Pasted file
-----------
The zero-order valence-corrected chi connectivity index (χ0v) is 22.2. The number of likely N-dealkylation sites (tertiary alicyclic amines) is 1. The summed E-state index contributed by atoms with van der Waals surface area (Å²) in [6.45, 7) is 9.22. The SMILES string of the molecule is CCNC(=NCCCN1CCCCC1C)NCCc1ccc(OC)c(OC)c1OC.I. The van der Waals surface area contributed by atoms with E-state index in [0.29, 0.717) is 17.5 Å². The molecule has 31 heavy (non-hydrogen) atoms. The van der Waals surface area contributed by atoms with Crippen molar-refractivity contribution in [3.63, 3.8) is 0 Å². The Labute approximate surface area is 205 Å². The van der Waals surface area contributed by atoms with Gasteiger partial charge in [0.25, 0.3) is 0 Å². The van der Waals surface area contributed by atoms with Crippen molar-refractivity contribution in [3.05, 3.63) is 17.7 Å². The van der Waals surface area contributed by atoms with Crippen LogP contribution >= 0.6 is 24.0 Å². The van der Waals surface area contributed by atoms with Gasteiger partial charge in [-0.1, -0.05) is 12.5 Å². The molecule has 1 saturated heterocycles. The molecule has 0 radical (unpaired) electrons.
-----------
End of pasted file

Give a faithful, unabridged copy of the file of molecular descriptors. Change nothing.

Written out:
The zero-order valence-corrected chi connectivity index (χ0v) is 22.2. The number of likely N-dealkylation sites (tertiary alicyclic amines) is 1. The summed E-state index contributed by atoms with van der Waals surface area (Å²) in [6.45, 7) is 9.22. The SMILES string of the molecule is CCNC(=NCCCN1CCCCC1C)NCCc1ccc(OC)c(OC)c1OC.I. The van der Waals surface area contributed by atoms with E-state index in [0.29, 0.717) is 17.5 Å². The molecule has 31 heavy (non-hydrogen) atoms. The van der Waals surface area contributed by atoms with Crippen molar-refractivity contribution in [3.63, 3.8) is 0 Å². The Labute approximate surface area is 205 Å². The van der Waals surface area contributed by atoms with Gasteiger partial charge in [0.25, 0.3) is 0 Å². The van der Waals surface area contributed by atoms with Crippen molar-refractivity contribution in [3.05, 3.63) is 17.7 Å². The van der Waals surface area contributed by atoms with Crippen LogP contribution >= 0.6 is 24.0 Å². The van der Waals surface area contributed by atoms with Gasteiger partial charge in [-0.1, -0.05) is 12.5 Å². The molecule has 1 saturated heterocycles. The molecule has 0 radical (unpaired) electrons.